While music was more central to this storyline than my own, it made me wonder how to use music to enhance the feel, without necessarily relying on mainstream artists/songs to do it. Music = Soul.

3. Add intrigue to the set up and make the stakes high

The opening scene had Alex crying in a bathroom stall, while holding a letter, which he carried with him throughout the film. Who is it from and what does it say?

Eventually you find out it is from an ex-girl friend, whom we never see, the exact words never revealed.  My inclination is to expose all the pivotal characters and details, which isn’t necessary to keep the story moving.

So Alex was dumped by his girl friend and original music partner, played gigs for crowds of two, got fired from his day job and was banned from the school board (don’t ask). I almost couldn’t take the overkill drama, which I also felt for Kristen Wiig in Bridesmaids. Enough already, we get it! Your life sucks!

But actually it really does make you care about the “hero” or “underdog” – you want to see them bounce back and the audience has a plethora of plights to relate to. I’m now rethinking my main character, who is dissatisfied with what looks to be a pretty good life. I might add more drama and tension to raise the stakes.

A cast photo for the Brooklyn Brothers Beat the Best at the Toronto International Film Festival

Congratulated Ryan (in gray) outside the theatre. I want to do that!

4. Help the audience overlook story flaws with passion and a soulful performance

There were some farfetched or overly quirky moments in the movie that made me want to roll my eyes or had me questioning the realism of it all. All was forgotten though, mainly because Alex and team were so committed to the journey.

During the Q&A, every member of the cast and crew commented on Ryan’s passion for the project and how it
enticed them to get onboard and become emotionally involved.

This is true for any entrepreneurial venture. Don’t get involved unless you are bursting to get out of bed and work on your baby. I’m not sure my current story outline does that for me – maybe that’s why I’m stalling so much.

In your opinion, what adds to a great movie going experience?

You decided to Quit. Now what? Why 9 to 5 may still work for you

You frequently have the urge to stab your eyes out while sitting at your desk. It is an effort to pretend to feel alert and engaged (especially during boring meetings). Something is gnawing at the pit of your stomach each day when you walk into work (Darth Vader’s theme song plays). A voice whispers in your ear (on repeat): “You were made for greater things. This is not your destiny.”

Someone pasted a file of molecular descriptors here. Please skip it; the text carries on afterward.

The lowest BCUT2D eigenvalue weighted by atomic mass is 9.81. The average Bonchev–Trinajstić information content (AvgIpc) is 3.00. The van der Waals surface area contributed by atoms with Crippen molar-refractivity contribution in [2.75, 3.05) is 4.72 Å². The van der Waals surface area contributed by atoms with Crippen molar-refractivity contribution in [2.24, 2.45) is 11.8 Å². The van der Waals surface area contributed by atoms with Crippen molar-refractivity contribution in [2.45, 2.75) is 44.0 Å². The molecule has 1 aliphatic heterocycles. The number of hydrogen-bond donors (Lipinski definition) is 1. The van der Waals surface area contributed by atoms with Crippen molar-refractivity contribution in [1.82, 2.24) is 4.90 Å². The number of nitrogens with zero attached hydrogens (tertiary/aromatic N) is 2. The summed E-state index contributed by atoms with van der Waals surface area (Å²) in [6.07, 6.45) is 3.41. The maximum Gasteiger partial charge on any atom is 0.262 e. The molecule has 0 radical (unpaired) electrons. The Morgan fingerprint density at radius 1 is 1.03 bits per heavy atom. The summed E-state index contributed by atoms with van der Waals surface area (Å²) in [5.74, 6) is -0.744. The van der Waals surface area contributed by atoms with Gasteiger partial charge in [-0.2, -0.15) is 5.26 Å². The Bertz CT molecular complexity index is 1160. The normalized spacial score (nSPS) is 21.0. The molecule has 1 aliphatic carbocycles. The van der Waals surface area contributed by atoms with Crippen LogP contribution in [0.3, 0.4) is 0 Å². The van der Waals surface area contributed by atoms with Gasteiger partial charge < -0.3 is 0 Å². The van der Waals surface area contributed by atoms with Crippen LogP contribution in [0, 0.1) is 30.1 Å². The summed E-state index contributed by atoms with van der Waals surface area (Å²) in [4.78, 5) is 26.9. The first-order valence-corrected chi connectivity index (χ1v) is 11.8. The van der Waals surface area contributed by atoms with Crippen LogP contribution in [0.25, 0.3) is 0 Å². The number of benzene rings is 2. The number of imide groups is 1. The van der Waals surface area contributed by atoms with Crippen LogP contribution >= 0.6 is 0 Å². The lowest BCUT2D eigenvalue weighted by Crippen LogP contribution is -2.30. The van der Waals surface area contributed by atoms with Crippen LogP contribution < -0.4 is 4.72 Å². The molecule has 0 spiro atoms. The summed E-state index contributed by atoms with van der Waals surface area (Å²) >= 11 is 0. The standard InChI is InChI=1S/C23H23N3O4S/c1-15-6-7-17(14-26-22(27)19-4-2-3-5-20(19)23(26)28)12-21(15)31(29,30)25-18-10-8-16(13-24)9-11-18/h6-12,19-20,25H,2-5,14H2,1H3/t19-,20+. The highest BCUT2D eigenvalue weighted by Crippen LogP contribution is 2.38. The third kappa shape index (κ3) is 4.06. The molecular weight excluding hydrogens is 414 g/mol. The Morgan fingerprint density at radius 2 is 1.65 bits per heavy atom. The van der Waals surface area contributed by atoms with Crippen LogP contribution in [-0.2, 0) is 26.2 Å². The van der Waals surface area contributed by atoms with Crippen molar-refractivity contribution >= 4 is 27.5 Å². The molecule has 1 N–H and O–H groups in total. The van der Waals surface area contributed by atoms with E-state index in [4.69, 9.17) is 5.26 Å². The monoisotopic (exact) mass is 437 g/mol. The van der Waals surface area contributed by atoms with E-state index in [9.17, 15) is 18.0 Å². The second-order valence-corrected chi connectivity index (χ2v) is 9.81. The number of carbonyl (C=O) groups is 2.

The good news is, you are self aware enough and brave enough to know you need to make a change. But how drastic should it be? Do you even know what that “something greater” is?

If not, figure it out above all else and put your notions to the test because chances are, you’ve buried your dream under the pyramids in Egypt, and even Indiana Jones is scratching his head.

I thought I knew what I wanted to do next when I realized I had to dig deeper and delete limiting beliefs. Determining your dream before you quit is ideal but it wasn’t the case for me. I needed a clear head and plenty of time on my own to determine my calling. And if that is the case for you, EMBRACE IT.

Let’s assume you found your dream before quitting. Should you immediately start working towards it full-time or should you take another day job and work towards your dream on the side?

It isn’t an easy choice and you may feel that Option B means you are a cop-out, a sell out, or a pussy (at least that is how I felt).  Well I’m here to tell you that it is OKAY TO TAKE A SMALLER LEAP as long as it will take you closer to your ultimate dream.

Life is not black and white – there are many factors at play and many ways to move from point A to B. ULTIMATELY, YOU NEED TO FEEL READY to take the PLUNGE. You can increase your chance of escaping the cubicle forever by doing these things before you quit:

1.       Plan to NOT look for a new 9 to 5 job: Sounds like a no brainer but if you haven’t mulled over and committed to working on your own (whatever sacrifices that entails) or giving yourself 6 months of free time, you will get sucked into the “OMG. I HAVE TO FIND A NEW JOB” panic and spend a lot of energy on a new search. This is easier to do when you know your dream. Mentally prepare yourself and others with respect to your next move. Don’t just think “I need to get out”. Think about where you will go next and WHY. Then plan.

2.       Develop a personal source of income before quitting: Identify skills you can monetize (i.e. freelance writing, marketing) and begin to solicit your services for free or minor pay, while you are working, in order to build a portfolio. The income stream doesn’t have to be related to your BIG DREAM but it can give you more time freedom to pursue your dream.

Jet Blue Flight Attendant set a new record for dramatic exits. Try not to let it get to this point before you quit.


1.       How do you feel about spending most of your time at home and with limited social interaction with the outside world? The extent of this will vary based on your own situation.

2.       How much money are you comfortable making? Can you handle a drop in savings? Are you willing to sacrifice your current lifestyle? What future costs will you be faced with when you achieve your dream and do you think you have enough to weather them?